High irrigation charges

Why are we using so much water? Where does all of the water go? Customers with in-ground irrigation systems who water regularly may be surprised just how much water is used to water their lawns.

A typical residential irrigation system may have four (4) irrigation zones and use 10 to 15 gallons of water per minute. Although that may not seem unreasonable, usage during one month can add up to thousands of gallons. For example, let’s assume that a typical irrigation system has 4 zones watering for 45 minutes per zone, and provides an average of 12 gallons of water per minute per zone. Irrigating twice per week, the typical irrigation system uses approximately 4,300 gallons of water per week, or 17,200 gallons of water per month. Here are some things you should try.

  1. First, check your irrigation system to make sure you do not have any broken heads, leaks, or other problems which can lead to wasted water (It may be worth the extra cost to have an irrigation specialist inspect your system).
  2. Direct Sprinklers For Best Water Coverage. Are you watering the driveway, house, or sidewalk instead of your yard? Irrigation water that lands on hardscapes goes to the stormwater drain instead of the landscape. Any sprinklers that are spraying onto driveways, sidewalks, or walls should be turned towards the landscape. Most sprinklers can be adjusted to as wide or as narrow as necessary.
  3. Check your controller/timer. This is an electrical clock that tells the sprinkler valves when to release water through the sprinklers and for how long. What you're checking for, when you look at the controller, is to make sure that the programming is reasonable. Sometimes, for whatever reason, a sprinkler station (collection of sprinklers under one timer) loses its programming and goes on default, which may be totally the wrong schedule for you.
  4. Try reducing the irrigation time for each zone to the minimum amount of time necessary to maintain a healthy lawn. You shouldn’t apply more than ¾ to 1 inch of water to your lawn twice a week.
  5. Consider reducing the amount of turf you have to water by incorporating Florida friendly landscaping into your yard. Once established, native vegetation requires much less irrigation to stay healthy.
  6. For more information visit Check out UF/IFAS Extension's Florida-Friendly Landscaping™. The St. Johns River Water Management’s plant guide is also very helpful.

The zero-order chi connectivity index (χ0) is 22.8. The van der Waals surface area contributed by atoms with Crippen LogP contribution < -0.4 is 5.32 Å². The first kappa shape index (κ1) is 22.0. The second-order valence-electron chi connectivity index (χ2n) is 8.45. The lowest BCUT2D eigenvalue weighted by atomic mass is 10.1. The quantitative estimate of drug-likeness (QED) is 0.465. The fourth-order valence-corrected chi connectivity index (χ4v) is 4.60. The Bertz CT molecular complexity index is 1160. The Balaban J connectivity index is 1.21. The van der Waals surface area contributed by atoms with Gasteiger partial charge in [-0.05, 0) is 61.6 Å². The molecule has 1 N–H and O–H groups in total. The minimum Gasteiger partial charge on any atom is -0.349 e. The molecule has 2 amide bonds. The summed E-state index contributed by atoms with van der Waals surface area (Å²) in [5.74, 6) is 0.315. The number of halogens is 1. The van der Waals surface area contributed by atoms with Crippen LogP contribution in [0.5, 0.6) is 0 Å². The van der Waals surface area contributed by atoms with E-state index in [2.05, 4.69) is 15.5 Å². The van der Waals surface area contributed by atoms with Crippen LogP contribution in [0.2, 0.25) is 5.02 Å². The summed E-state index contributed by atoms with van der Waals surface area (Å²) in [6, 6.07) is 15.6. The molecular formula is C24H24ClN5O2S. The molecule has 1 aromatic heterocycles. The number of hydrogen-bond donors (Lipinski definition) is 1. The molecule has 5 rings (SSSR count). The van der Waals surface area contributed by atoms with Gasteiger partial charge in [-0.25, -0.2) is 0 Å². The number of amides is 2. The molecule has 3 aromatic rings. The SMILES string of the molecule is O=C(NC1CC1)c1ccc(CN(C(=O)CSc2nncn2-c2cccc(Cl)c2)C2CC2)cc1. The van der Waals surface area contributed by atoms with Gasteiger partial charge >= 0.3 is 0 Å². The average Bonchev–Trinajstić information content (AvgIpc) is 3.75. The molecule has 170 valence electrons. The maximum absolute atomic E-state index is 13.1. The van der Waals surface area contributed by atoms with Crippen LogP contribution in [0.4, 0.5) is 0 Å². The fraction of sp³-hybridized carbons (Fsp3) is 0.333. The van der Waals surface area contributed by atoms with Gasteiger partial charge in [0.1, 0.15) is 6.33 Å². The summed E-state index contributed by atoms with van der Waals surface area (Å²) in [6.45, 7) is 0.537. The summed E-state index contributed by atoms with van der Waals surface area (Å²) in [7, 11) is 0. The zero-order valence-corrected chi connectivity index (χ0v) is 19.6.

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Adjustable Irrigation BubblerWater is a precious resource—the average American family uses 320 gallons of water per day, about 30 percent of which is devoted to outdoor uses. More than half of that outdoor water is used for watering lawns and gardens. Nationwide, landscape irrigation is estimated to account for nearly one-third of all residential water use, totaling nearly 9 billion gallons per day.

Some experts estimate that as much as 50 percent of water used for irrigation is wasted due to evaporation, wind, or runoff caused by inefficient irrigation methods and systems.


Moisture SensorsMoisture Sensors Help your yard drink responsibly with these three ways to keep your yard looking great, without wasting water.

Drip irrigation can save 30 to 50 percent more water compared to spray heads by applying smaller amounts of water over a longer time. Drip irrigation gets water where it needs to go so there’s less overspray and runoff. Converting your sprinkler heads to a drip irrigation system can be easy!

If you are going to keep your spray heads, make your nozzles as efficient as possible. High-efficiency nozzles help reduce wasted water and can improve your system’s efficiency by 10 to 20 percent. High-efficiency nozzles reduce runoff because they evenly apply water at a slower rate than traditional spray heads, giving the water a chance to soak into the ground. Some also apply larger drops of water, reducing the chance that wind will carry the water away before it even hits the ground.

There are different models from various manufacturers, but they all offer more efficient watering than traditional sprinklers. Retrofitting your current spray heads to high-efficiency nozzles is as easy as unscrewing the old nozzle and filter screen and attaching the high-efficiency nozzle and filter screen. Depending on the nozzle you choose, adjust the arc, distance, and/or spray pattern to what your landscape needs.

There are different types of smart irrigation controllers, which take the guesswork out of scheduling your irrigation system. These controllers use weather data and sensors to automatically adjust your irrigation schedule to environmental changes. They know when to water, how much water is needed, and when to stop watering. Controllers do this in one of two main ways: through an on-site sensor and through offsite data. Check out H2Ouse Irrigation Systems Rain/Moisture Shutoff Devices to learn more about rain sensors and moisture sensors.

If you don’t want to get a new controller, you may be able to convert your current irrigation controller to a smart controller with a soil moisture sensor. These sensors will measure soil moisture and alert the controller when the moisture level needs to be replenished. Soil moisture sensors work best if you have similar plants and similar soil types throughout your yard.

With some controllers, you can download an app to your smartphone and access your system settings and schedule, and turn it on or off from your device if needed.

Don’t forget that if you need help, landscape professionals are available to help convert your whole yard to the most efficient irrigation system possible!

The Environmental Protection Agency (EPA) offers lots of great advice on how to reduce outdoor water use.